Tilden man made something out of nothing
Harold Ritter never saw trash.
He always saw possibilities, said JoBeth Cox, director of the Elkhorn Valley Museum in Norfolk.
Now, a fair number of those “possibilities” are on permanent display at the museum.
Ritter was born in 1920 to William and Margarethe Ritter on a farm near Tilden. He had one brother, Rollie. Ritter graduated from Tilden High School in 1937, during the height of the Depression, which may explain why he had such a hard time throwing away anything.
Ritter never married, and he never moved off the farm where he was raised. There, in addition to tending the land and livestock, he planted 1,000 trees.
“He loved the natural world,” said JoBeth Cox, the museum’s director. “He also loved engineering and mechanics. His mind never stopped.”
His creativity was evident at a young age, Cox said.
“I got a coping saw and tore every wood fruit box ... apart to make furniture and stuff. I just took a liking to that,” said Ritter during a 2015 interview with Ron Westlake, a museum volunteer. An audio recording of the interview is part of the exhibit as are several letters he sent to relatives.
In fact, when Ritter was young, he asked his father if they could buy a lathe for $300, Ritter said in that interview.
When his dad said, “no,” Ritter built one.
“Well, what was my next choice? he asked.
During his life, Ritter made his own monopoly game, using recycled wood and paper. He typed the cards using his manual typewriter. The game and the typewriter are on display at the museum. He also made wooden jigsaw puzzles.
“To some people, everything they aren’t using is junk. But I can always see some good use in it yet,” Ritter once said in a letter to his brother.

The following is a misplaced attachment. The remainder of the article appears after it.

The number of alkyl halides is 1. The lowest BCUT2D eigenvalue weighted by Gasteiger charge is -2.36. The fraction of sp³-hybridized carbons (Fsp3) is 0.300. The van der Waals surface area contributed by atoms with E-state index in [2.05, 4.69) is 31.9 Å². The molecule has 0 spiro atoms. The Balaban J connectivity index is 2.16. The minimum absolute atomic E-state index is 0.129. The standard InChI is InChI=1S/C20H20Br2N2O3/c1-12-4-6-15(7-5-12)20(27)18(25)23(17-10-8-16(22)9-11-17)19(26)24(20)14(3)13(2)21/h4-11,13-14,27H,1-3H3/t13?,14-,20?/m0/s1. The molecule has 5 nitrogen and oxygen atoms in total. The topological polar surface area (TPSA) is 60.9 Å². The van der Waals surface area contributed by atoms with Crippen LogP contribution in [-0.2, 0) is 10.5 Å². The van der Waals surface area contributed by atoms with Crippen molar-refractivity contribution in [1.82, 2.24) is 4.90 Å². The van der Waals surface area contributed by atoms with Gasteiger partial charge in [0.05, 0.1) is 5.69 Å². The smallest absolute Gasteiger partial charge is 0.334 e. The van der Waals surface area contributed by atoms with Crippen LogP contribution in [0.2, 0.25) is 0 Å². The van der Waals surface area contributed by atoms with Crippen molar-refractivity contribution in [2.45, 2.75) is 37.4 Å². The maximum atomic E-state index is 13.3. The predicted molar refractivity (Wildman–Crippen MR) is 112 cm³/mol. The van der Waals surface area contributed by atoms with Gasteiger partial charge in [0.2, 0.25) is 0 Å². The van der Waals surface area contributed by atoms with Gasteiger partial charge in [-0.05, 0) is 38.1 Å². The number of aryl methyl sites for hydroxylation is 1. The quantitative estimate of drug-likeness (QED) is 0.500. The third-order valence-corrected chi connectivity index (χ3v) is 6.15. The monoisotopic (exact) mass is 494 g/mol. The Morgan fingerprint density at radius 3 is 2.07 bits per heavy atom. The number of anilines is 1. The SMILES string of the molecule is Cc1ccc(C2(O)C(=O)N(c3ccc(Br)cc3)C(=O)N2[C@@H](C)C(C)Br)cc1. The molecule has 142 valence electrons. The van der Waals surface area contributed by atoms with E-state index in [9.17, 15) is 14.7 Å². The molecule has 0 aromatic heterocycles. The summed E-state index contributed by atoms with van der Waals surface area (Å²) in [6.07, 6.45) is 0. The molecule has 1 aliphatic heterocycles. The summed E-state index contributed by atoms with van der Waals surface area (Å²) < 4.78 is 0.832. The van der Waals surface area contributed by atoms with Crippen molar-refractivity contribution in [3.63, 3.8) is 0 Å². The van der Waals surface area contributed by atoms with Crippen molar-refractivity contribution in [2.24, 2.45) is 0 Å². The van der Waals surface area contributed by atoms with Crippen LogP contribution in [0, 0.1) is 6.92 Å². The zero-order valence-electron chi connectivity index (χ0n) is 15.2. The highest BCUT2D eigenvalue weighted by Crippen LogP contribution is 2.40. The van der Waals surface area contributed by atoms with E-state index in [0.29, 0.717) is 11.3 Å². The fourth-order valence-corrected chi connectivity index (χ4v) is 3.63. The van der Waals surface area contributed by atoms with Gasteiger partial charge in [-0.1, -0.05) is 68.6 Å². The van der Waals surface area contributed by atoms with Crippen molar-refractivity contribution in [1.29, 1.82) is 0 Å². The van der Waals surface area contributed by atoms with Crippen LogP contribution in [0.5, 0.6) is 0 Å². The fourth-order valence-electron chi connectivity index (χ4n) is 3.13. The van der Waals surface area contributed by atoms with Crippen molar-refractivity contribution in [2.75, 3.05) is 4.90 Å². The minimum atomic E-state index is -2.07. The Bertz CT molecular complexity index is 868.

An avid stamp collector, Ritter made envelopes for his collection by cutting cereal boxes into pieces and sewing them together. He created a “Book of Great Men,” that included only three people — George Washington, Benjamin Franklin and Abraham Lincoln.
But Ritter spent much of his spare time sitting on a simple wooden box situated on top of a simple wooden chair whittling and carving hunks of wood, and in the process creating wooden figures, such as a mahogany horse, fish, bears, birds, sheep and many other creatures and objects.
Today, the chair, the box and the hunk of kitchen floor where the chair sat are part of the museum’s exhibit. The floor bears signs of wear from years of his booted feet shuffling back and forth over it. The box on which he sat is worn smooth, too.
Farming, carving and building were just was a few of Ritter’s talents. A curious innovator, he was fascinated by mechanics, Cox said.
“He took things apart to see how they worked,” she added.
But he was just as adept at putting things together, a skill that is evident in the workable miniature steam engine that he made from scrap metal. It, too, is part of the exhibit.
Ritter also built a miniature tractor, a spinning wheel, an electronic organ, miniature violin and bow and more.
He held ongoing patents with Deere Tractors for his mechanical innovations.
Ritter’s free spirit was evident in other ways, Cox said.
“He lived by his own rules,” she said. “He refused to change his clocks (for Daylight Savings Time). He claimed ‘no one could tell him what to do.’ ”
He also didn’t have a phone, preferring to write letters using his typewriter.
Not having a phone meant friends and family just had to stop at his place and hope to find him home. Government officials didn’t have that luxury, which may be why he received a letter from the Social Security office telling him that he was deceased.
“You can’t believe how hard it is to prove you’re not dead,” Ritter said.
Ritter died in October of 2015 at the age of 95. A year or so earlier, he admitted that he should probably move to town.
“But look,” he said. “This is where all the interesting junk is.”